Halifax Regional Fire and Emergency’s inspection program doesn’t hold up to scrutiny, and according to the city’s auditor general, the fire department has no documented plan to fix it.
Auditor general Evangeline Colman-Sadd and audit lead Ashley Maxwell presented their Management of Fire Inspection Program Audit to a virtual meeting of regional council’s Audit and Finance Standing Committee on Wednesday.
“Halifax Fire is not meeting its legislative obligations to establish an adequate fire inspection system,” Colman-Sadd told the committee.
According to the audit, fire inspectors “assess buildings for compliance with the Nova Scotia Fire Safety Act, which includes consideration of the National Fire Code of Canada and applicable sections of the National Building Code of Canada that impact fire safety.”
Under the Nova Scotia Fire Safety Act Regulations, municipalities are responsible for conducting investigations of apartment or condominium buildings with more than three units, along with business, retail, and industrial buildings. In total, Halifax Fire estimates it’s responsible for inspections of about 15,000 buildings.
Halifax Fire established a new program for inspections in 2019, when the fire department started hiring fire inspectors on top of the fire prevention officers it already had. There are currently eight inspectors.
Colman-Sadd said management told her office “that there are not enough fire inspectors to complete all inspection duties in a timely manner,” but they haven’t figured out how many inspectors they actually need. Management plans to change the program, but it doesn’t actually have firm plans or timelines.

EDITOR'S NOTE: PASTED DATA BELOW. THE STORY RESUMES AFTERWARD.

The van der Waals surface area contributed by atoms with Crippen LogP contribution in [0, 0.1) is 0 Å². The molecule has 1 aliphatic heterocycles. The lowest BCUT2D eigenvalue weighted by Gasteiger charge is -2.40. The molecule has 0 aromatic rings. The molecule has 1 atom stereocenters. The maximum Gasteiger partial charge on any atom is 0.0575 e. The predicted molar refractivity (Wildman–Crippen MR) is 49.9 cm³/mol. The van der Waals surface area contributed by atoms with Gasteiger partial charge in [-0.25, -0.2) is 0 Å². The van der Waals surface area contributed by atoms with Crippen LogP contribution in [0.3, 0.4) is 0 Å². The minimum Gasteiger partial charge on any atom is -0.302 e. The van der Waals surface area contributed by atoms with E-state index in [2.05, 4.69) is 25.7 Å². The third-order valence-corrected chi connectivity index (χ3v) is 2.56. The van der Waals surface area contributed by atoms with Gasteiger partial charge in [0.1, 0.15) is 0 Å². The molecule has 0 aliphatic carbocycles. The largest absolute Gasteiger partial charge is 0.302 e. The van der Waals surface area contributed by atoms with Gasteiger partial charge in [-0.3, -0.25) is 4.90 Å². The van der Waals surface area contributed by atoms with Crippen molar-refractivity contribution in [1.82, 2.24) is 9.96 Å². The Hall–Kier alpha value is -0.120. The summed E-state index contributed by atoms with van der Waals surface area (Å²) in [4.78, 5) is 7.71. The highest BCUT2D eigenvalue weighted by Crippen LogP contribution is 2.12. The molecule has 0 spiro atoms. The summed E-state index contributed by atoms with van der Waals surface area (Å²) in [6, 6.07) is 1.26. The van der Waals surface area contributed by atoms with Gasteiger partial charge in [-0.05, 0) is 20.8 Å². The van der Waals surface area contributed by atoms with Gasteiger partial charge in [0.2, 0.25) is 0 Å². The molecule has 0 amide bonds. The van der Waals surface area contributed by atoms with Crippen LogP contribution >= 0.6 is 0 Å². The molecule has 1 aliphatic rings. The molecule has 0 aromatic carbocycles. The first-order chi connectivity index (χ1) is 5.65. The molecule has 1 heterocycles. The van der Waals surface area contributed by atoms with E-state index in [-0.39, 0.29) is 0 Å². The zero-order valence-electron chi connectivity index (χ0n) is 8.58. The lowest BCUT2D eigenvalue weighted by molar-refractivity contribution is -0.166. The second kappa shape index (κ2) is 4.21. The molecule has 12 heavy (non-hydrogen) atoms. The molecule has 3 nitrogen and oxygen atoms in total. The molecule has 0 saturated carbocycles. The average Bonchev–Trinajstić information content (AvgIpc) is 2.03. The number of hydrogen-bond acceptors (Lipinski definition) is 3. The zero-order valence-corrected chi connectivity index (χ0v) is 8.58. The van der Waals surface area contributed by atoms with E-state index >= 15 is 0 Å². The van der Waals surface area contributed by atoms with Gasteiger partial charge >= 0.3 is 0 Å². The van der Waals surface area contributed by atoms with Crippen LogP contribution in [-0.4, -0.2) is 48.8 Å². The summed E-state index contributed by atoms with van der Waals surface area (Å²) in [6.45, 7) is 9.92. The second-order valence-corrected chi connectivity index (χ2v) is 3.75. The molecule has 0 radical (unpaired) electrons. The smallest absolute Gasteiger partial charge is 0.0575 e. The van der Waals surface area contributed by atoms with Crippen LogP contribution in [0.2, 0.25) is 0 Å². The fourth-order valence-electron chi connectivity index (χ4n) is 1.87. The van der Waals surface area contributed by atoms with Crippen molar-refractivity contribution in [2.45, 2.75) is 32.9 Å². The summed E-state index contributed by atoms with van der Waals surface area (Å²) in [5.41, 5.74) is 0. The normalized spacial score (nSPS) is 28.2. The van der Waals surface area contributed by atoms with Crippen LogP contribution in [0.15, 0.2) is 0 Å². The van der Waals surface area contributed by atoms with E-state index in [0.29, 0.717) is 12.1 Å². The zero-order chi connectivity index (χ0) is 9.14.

“In our experience when plans are not written down, things often take longer or don’t reach completion at all. Fire inspections are important for enforcement of the fire code, and also to educate property and business owners,” Colman-Sadd said.
Halifax Fire’s management team doesn’t know how often buildings are supposed to be inspected, and the audit found buildings weren’t being inspected on time.
“Overall, 40% of the inspections we sampled were late,” Colman-Sadd said.
Some buildings have to be inspected every three years, per the provincial regulations. Those are “assembly” buildings like theatres, churches, and arenas. Of the 20 buildings like this the auditors looked at, nine missed the deadline. One of those buildings went 17 years without being inspected.
For other building types, it’s up to the municipality to decide how often they get inspected and to create a system for ensuring they’re inspected regularly. Halifax Fire established frequencies for those building types in 2009.
“However, they told us they don’t know if those frequencies are appropriate, and they have not been revisited,” Colman-Sadd said.
The audit sampled 38 of those buildings and found Halifax Fire didn’t meet its own timelines 37% of the time.
The audit also found that the fire department has no reliable list of buildings it needs to inspect. It created one in a spreadsheet in 2019, but that list hasn’t been updated since and Colman-Sadd said there’s no way of knowing whether it was complete at the time.